biofuel gene lab

Ecology, Biofuels Mixed up in DOE Genome Award

biofuel gene lab

The 454 genome sequencing instruments (shown here at the Joint Genome Institute's Walnut Creek, Calif., headquarters) are among the platforms to be used in the grasslands project. Photo courtesy of Roy Kaltschmidt, Lawrence Berkeley National Laboratory.

Sandia researchers and others at the University of New Mexico (UNM), the Joint BioEnergy Institute (JBEI), Novozymes and North Carolina State University's Center for Integrated Fungal Research (NCSU-CIFR) have received a DNA sequencing award from the Department of Energy Joint Genome Institute (JGI) to study microbial genes in arid grasslands.

The research combines interests in fundamental microbial ecology with DOE goals to exploit microbes in the production of biofuels.

"This award positions a very talented team to collaboratively apply DOE's unique facilities in genomics and systems biology to the important challenge of sustainable bioenergy production," said Grant Heffelfinger, biofuels program lead for Sandia. "We normally think of biofuels-relevant ecosystems as those where substantial amounts of biomass is produced and broken down, but this is an excellent example of the relevance of biodiversity across ecosystems — both for the advancement of systems biology as well as biofuels production."

Microorganisms in arid land ecosystems have evolved high-efficiency recycling systems to cope with severe nutrient scarcity, extreme temperatures and low water availability. Genes underlying these adaptations offer great potential in industrial-scale processes designed to convert plant material cheaply and efficiently into biofuels.

The project's sequencing effort will focus on microorganisms associated with the roots of a common grass species, blue grama, and will interface with ongoing environmental change experiments at the UNM's Sevilleta Long Term Ecological Research site in central New Mexico.

"This award will enable us to better understand the metabolic potential of microbial communities native to extreme environments," said Don Natvig, professor of biology at UNM. "This understanding can in turn be applied to real-world problems, such as biofuels production inefficiencies and greenhouse gas management technologies."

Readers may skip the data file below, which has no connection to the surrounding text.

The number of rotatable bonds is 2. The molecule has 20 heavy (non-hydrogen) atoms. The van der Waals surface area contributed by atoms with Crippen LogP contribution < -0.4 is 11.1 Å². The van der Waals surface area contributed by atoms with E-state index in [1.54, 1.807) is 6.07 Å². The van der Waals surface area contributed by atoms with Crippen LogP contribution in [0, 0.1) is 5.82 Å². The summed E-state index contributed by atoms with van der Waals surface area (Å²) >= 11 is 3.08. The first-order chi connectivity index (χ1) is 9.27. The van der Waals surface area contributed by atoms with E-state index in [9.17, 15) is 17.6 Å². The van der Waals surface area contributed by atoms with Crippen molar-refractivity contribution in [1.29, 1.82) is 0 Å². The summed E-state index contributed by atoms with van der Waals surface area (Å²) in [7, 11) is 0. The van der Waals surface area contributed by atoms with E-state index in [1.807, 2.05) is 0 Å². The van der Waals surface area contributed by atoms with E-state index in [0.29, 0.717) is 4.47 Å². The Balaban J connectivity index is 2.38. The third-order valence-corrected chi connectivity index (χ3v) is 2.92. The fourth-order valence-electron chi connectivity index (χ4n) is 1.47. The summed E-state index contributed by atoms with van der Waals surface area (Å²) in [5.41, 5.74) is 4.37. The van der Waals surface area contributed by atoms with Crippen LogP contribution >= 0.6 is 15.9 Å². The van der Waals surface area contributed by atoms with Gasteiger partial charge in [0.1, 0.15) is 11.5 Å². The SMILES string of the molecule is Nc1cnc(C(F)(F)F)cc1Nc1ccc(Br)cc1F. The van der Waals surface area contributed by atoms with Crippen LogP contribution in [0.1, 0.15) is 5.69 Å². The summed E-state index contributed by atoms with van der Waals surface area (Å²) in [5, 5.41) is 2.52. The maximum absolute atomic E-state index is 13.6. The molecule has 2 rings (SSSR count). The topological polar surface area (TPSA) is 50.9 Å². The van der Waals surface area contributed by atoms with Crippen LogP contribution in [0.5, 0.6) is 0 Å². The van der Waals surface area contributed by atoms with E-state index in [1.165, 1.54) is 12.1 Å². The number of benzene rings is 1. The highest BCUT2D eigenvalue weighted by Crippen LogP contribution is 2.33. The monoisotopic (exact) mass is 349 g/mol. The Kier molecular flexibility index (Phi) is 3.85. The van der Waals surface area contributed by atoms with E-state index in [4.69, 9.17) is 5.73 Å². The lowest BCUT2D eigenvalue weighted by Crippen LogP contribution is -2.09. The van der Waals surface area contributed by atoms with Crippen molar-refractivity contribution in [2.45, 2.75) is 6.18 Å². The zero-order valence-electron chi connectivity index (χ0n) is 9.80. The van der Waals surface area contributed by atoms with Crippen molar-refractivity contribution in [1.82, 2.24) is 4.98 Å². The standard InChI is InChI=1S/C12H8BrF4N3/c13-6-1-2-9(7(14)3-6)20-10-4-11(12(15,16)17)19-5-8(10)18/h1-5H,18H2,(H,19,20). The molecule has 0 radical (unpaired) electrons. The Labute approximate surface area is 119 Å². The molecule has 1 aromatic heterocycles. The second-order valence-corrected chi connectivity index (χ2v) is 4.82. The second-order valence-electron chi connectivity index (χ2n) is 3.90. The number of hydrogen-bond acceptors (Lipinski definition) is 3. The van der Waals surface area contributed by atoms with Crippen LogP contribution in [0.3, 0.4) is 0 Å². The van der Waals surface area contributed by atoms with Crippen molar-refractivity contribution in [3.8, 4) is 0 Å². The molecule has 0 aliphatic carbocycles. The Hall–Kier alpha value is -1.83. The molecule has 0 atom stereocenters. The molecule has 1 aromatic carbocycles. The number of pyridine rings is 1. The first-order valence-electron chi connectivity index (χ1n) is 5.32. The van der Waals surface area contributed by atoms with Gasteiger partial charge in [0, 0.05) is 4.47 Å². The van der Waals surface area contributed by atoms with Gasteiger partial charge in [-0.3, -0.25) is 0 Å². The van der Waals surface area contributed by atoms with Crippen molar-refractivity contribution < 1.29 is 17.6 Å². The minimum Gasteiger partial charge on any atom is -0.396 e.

Biofuels research and environmental change studies are united by the urgent need to develop sustainable energy sources, and to understand and mitigate the environmental effects of spiraling greenhouse gas emissions. In terms of renewable energy, the study will drive the commercial development of new products useful in the breakdown of lignocellulosic biomass, the starting material for production of biofuels.

From an environmental sciences perspective, the award will enable researchers to study and monitor the effects of altered patterns of fire, precipitation, increasing temperatures and atmospheric pollution on ecosystem structure and function.

The scientific team includes Amy Powell and Bryce Ricken from Sandia; Don Natvig, Scott Collins, Robert Sinsabaugh, Andrea Porras-Alfaro and Diego Martinez from the Department of Biology at UNM; Blake Simmons of Sandia and JBEI; Ralph Dean of NCSU-CIFR; and Randy Berka of Novozymes.

Sandia is a multiprogram laboratory operated by Sandia Corporation, a Lockheed Martin company, for the U.S. Department of Energy's National Nuclear Security Administration. With main facilities in Albuquerque, N.M., and Livermore, Calif., Sandia has major R&D responsibilities in national security, energy and environmental technologies, and economic competitiveness.

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